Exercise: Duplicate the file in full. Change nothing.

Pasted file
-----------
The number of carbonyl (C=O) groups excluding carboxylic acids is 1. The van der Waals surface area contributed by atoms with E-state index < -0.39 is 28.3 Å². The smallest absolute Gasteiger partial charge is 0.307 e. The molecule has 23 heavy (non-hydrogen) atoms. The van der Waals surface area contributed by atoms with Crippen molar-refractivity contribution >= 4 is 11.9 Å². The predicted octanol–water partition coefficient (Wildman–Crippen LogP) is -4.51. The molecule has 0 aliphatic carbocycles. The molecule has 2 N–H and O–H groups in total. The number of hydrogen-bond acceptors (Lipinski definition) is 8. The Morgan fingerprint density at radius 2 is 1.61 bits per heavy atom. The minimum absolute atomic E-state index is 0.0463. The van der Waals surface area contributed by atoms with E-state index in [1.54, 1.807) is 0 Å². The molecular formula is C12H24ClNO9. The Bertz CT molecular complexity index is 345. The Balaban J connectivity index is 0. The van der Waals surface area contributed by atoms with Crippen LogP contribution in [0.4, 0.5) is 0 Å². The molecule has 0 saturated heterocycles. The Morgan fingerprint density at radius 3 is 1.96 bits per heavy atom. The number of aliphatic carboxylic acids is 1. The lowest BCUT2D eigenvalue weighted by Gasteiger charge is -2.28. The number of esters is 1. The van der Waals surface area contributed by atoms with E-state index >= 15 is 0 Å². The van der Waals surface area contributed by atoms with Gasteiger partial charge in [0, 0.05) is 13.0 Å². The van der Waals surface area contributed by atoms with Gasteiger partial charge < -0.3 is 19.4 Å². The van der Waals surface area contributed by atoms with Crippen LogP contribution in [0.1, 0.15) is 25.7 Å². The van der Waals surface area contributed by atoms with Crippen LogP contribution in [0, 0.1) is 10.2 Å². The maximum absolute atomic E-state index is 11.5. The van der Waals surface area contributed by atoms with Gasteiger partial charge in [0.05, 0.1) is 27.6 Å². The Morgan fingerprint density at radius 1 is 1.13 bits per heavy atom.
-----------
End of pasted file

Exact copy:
The number of carbonyl (C=O) groups excluding carboxylic acids is 1. The van der Waals surface area contributed by atoms with E-state index < -0.39 is 28.3 Å². The smallest absolute Gasteiger partial charge is 0.307 e. The molecule has 23 heavy (non-hydrogen) atoms. The van der Waals surface area contributed by atoms with Crippen molar-refractivity contribution >= 4 is 11.9 Å². The predicted octanol–water partition coefficient (Wildman–Crippen LogP) is -4.51. The molecule has 0 aliphatic carbocycles. The molecule has 2 N–H and O–H groups in total. The number of hydrogen-bond acceptors (Lipinski definition) is 8. The Morgan fingerprint density at radius 2 is 1.61 bits per heavy atom. The minimum absolute atomic E-state index is 0.0463. The van der Waals surface area contributed by atoms with E-state index in [1.54, 1.807) is 0 Å². The molecular formula is C12H24ClNO9. The Bertz CT molecular complexity index is 345. The Balaban J connectivity index is 0. The van der Waals surface area contributed by atoms with Crippen LogP contribution in [0.4, 0.5) is 0 Å². The molecule has 0 saturated heterocycles. The Morgan fingerprint density at radius 3 is 1.96 bits per heavy atom. The number of aliphatic carboxylic acids is 1. The lowest BCUT2D eigenvalue weighted by Gasteiger charge is -2.28. The number of esters is 1. The van der Waals surface area contributed by atoms with E-state index >= 15 is 0 Å². The van der Waals surface area contributed by atoms with Gasteiger partial charge in [0, 0.05) is 13.0 Å². The van der Waals surface area contributed by atoms with Gasteiger partial charge < -0.3 is 19.4 Å². The van der Waals surface area contributed by atoms with Crippen LogP contribution in [0.1, 0.15) is 25.7 Å². The van der Waals surface area contributed by atoms with Crippen LogP contribution in [0, 0.1) is 10.2 Å². The maximum absolute atomic E-state index is 11.5. The van der Waals surface area contributed by atoms with Gasteiger partial charge in [0.05, 0.1) is 27.6 Å². The Morgan fingerprint density at radius 1 is 1.13 bits per heavy atom.